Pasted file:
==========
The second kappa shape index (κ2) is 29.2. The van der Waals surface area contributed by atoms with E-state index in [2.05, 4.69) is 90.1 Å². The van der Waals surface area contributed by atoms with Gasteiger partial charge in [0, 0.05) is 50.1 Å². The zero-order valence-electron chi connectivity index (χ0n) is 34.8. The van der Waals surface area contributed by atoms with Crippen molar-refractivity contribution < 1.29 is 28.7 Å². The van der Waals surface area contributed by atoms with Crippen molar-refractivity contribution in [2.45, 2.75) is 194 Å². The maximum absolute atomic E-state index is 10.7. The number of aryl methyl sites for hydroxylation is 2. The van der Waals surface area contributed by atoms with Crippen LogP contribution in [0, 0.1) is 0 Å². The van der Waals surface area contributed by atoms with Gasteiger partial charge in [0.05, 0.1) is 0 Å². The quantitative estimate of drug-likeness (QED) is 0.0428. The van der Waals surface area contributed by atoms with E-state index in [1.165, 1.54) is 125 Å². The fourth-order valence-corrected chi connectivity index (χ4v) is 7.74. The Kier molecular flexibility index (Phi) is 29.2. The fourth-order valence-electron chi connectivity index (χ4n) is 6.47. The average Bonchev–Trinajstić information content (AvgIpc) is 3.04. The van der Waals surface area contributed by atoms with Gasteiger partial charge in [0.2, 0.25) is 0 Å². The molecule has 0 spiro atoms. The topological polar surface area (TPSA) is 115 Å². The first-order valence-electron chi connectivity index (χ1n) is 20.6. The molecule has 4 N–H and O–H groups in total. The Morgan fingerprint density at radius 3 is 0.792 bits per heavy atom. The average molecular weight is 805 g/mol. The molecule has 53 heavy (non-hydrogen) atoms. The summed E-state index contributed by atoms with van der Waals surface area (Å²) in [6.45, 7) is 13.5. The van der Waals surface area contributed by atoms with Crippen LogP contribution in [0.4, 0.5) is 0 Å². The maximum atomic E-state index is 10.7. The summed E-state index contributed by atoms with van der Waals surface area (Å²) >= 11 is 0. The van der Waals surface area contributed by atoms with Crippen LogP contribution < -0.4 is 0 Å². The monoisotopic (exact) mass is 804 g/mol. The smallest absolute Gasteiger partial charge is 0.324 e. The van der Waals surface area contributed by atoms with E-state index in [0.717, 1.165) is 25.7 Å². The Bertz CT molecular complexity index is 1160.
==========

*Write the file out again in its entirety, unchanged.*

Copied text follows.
The second kappa shape index (κ2) is 29.2. The van der Waals surface area contributed by atoms with E-state index in [2.05, 4.69) is 90.1 Å². The van der Waals surface area contributed by atoms with Gasteiger partial charge in [0, 0.05) is 50.1 Å². The zero-order valence-electron chi connectivity index (χ0n) is 34.8. The van der Waals surface area contributed by atoms with Crippen molar-refractivity contribution < 1.29 is 28.7 Å². The van der Waals surface area contributed by atoms with Crippen molar-refractivity contribution in [2.45, 2.75) is 194 Å². The maximum absolute atomic E-state index is 10.7. The number of aryl methyl sites for hydroxylation is 2. The van der Waals surface area contributed by atoms with Crippen LogP contribution in [0, 0.1) is 0 Å². The van der Waals surface area contributed by atoms with Gasteiger partial charge in [0.05, 0.1) is 0 Å². The quantitative estimate of drug-likeness (QED) is 0.0428. The van der Waals surface area contributed by atoms with E-state index in [1.165, 1.54) is 125 Å². The fourth-order valence-corrected chi connectivity index (χ4v) is 7.74. The Kier molecular flexibility index (Phi) is 29.2. The fourth-order valence-electron chi connectivity index (χ4n) is 6.47. The average Bonchev–Trinajstić information content (AvgIpc) is 3.04. The van der Waals surface area contributed by atoms with Gasteiger partial charge in [0.2, 0.25) is 0 Å². The molecule has 0 spiro atoms. The topological polar surface area (TPSA) is 115 Å². The first-order valence-electron chi connectivity index (χ1n) is 20.6. The molecule has 4 N–H and O–H groups in total. The Morgan fingerprint density at radius 3 is 0.792 bits per heavy atom. The average molecular weight is 805 g/mol. The molecule has 53 heavy (non-hydrogen) atoms. The summed E-state index contributed by atoms with van der Waals surface area (Å²) in [6.45, 7) is 13.5. The van der Waals surface area contributed by atoms with Crippen LogP contribution in [0.4, 0.5) is 0 Å². The maximum atomic E-state index is 10.7. The summed E-state index contributed by atoms with van der Waals surface area (Å²) >= 11 is 0. The van der Waals surface area contributed by atoms with Crippen LogP contribution < -0.4 is 0 Å². The monoisotopic (exact) mass is 804 g/mol. The smallest absolute Gasteiger partial charge is 0.324 e. The van der Waals surface area contributed by atoms with E-state index in [0.717, 1.165) is 25.7 Å². The Bertz CT molecular complexity index is 1160.